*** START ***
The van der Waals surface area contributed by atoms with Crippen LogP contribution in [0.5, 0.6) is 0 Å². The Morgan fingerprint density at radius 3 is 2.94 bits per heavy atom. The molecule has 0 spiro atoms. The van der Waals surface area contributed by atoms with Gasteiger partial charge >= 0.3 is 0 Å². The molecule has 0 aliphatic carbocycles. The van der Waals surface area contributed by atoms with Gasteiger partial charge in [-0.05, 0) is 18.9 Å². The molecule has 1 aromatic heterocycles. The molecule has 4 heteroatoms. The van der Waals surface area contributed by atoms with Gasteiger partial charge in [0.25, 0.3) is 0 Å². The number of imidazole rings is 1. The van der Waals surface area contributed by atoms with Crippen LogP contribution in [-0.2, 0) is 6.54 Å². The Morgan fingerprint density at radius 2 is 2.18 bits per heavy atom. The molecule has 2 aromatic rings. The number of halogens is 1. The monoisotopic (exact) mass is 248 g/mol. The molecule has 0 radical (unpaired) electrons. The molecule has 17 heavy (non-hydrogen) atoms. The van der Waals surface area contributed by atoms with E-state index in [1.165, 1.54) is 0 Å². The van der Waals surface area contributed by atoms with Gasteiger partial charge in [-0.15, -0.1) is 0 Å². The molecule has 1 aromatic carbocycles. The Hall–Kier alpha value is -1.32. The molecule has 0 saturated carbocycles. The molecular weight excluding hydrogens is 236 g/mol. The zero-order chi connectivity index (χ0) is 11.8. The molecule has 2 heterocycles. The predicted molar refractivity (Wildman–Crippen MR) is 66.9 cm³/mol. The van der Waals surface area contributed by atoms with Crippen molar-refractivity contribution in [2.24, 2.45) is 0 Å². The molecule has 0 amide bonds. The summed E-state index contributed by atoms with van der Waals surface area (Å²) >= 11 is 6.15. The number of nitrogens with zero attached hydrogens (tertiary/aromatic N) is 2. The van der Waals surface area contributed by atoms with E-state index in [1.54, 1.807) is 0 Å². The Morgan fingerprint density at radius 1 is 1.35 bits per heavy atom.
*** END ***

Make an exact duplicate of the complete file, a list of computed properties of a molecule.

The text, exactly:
The van der Waals surface area contributed by atoms with Crippen LogP contribution in [0.5, 0.6) is 0 Å². The Morgan fingerprint density at radius 3 is 2.94 bits per heavy atom. The molecule has 0 spiro atoms. The van der Waals surface area contributed by atoms with Gasteiger partial charge >= 0.3 is 0 Å². The molecule has 0 aliphatic carbocycles. The van der Waals surface area contributed by atoms with Gasteiger partial charge in [-0.05, 0) is 18.9 Å². The molecule has 1 aromatic heterocycles. The molecule has 4 heteroatoms. The van der Waals surface area contributed by atoms with Gasteiger partial charge in [0.25, 0.3) is 0 Å². The number of imidazole rings is 1. The van der Waals surface area contributed by atoms with Crippen LogP contribution in [-0.2, 0) is 6.54 Å². The Morgan fingerprint density at radius 2 is 2.18 bits per heavy atom. The molecule has 2 aromatic rings. The number of halogens is 1. The monoisotopic (exact) mass is 248 g/mol. The molecule has 0 radical (unpaired) electrons. The molecule has 17 heavy (non-hydrogen) atoms. The van der Waals surface area contributed by atoms with E-state index in [1.165, 1.54) is 0 Å². The van der Waals surface area contributed by atoms with Gasteiger partial charge in [-0.15, -0.1) is 0 Å². The molecule has 1 aromatic carbocycles. The Hall–Kier alpha value is -1.32. The molecule has 0 saturated carbocycles. The molecular weight excluding hydrogens is 236 g/mol. The zero-order chi connectivity index (χ0) is 11.8. The molecule has 2 heterocycles. The predicted molar refractivity (Wildman–Crippen MR) is 66.9 cm³/mol. The van der Waals surface area contributed by atoms with Crippen molar-refractivity contribution in [2.24, 2.45) is 0 Å². The molecule has 0 amide bonds. The summed E-state index contributed by atoms with van der Waals surface area (Å²) >= 11 is 6.15. The number of nitrogens with zero attached hydrogens (tertiary/aromatic N) is 2. The van der Waals surface area contributed by atoms with E-state index in [1.54, 1.807) is 0 Å². The Morgan fingerprint density at radius 1 is 1.35 bits per heavy atom.